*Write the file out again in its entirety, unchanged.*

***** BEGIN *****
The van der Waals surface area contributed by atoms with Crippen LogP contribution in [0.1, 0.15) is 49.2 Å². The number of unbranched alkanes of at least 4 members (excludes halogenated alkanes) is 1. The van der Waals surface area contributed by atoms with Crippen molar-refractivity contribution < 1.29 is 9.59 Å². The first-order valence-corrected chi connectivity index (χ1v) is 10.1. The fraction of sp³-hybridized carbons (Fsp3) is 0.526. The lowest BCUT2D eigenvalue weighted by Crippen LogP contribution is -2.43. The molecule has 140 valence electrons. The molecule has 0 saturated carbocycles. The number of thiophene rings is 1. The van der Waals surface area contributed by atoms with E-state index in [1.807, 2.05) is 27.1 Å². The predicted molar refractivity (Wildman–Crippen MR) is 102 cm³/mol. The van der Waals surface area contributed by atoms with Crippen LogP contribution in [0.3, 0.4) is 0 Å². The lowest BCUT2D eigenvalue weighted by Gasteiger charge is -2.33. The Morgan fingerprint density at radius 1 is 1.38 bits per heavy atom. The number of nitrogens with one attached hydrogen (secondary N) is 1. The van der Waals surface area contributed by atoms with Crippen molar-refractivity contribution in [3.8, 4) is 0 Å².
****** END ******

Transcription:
The van der Waals surface area contributed by atoms with Crippen LogP contribution in [0.1, 0.15) is 49.2 Å². The number of unbranched alkanes of at least 4 members (excludes halogenated alkanes) is 1. The van der Waals surface area contributed by atoms with Crippen molar-refractivity contribution < 1.29 is 9.59 Å². The first-order valence-corrected chi connectivity index (χ1v) is 10.1. The fraction of sp³-hybridized carbons (Fsp3) is 0.526. The lowest BCUT2D eigenvalue weighted by Crippen LogP contribution is -2.43. The molecule has 140 valence electrons. The molecule has 0 saturated carbocycles. The number of thiophene rings is 1. The van der Waals surface area contributed by atoms with E-state index in [1.807, 2.05) is 27.1 Å². The predicted molar refractivity (Wildman–Crippen MR) is 102 cm³/mol. The van der Waals surface area contributed by atoms with Crippen LogP contribution in [0.3, 0.4) is 0 Å². The lowest BCUT2D eigenvalue weighted by Gasteiger charge is -2.33. The Morgan fingerprint density at radius 1 is 1.38 bits per heavy atom. The number of nitrogens with one attached hydrogen (secondary N) is 1. The van der Waals surface area contributed by atoms with Crippen molar-refractivity contribution in [3.8, 4) is 0 Å².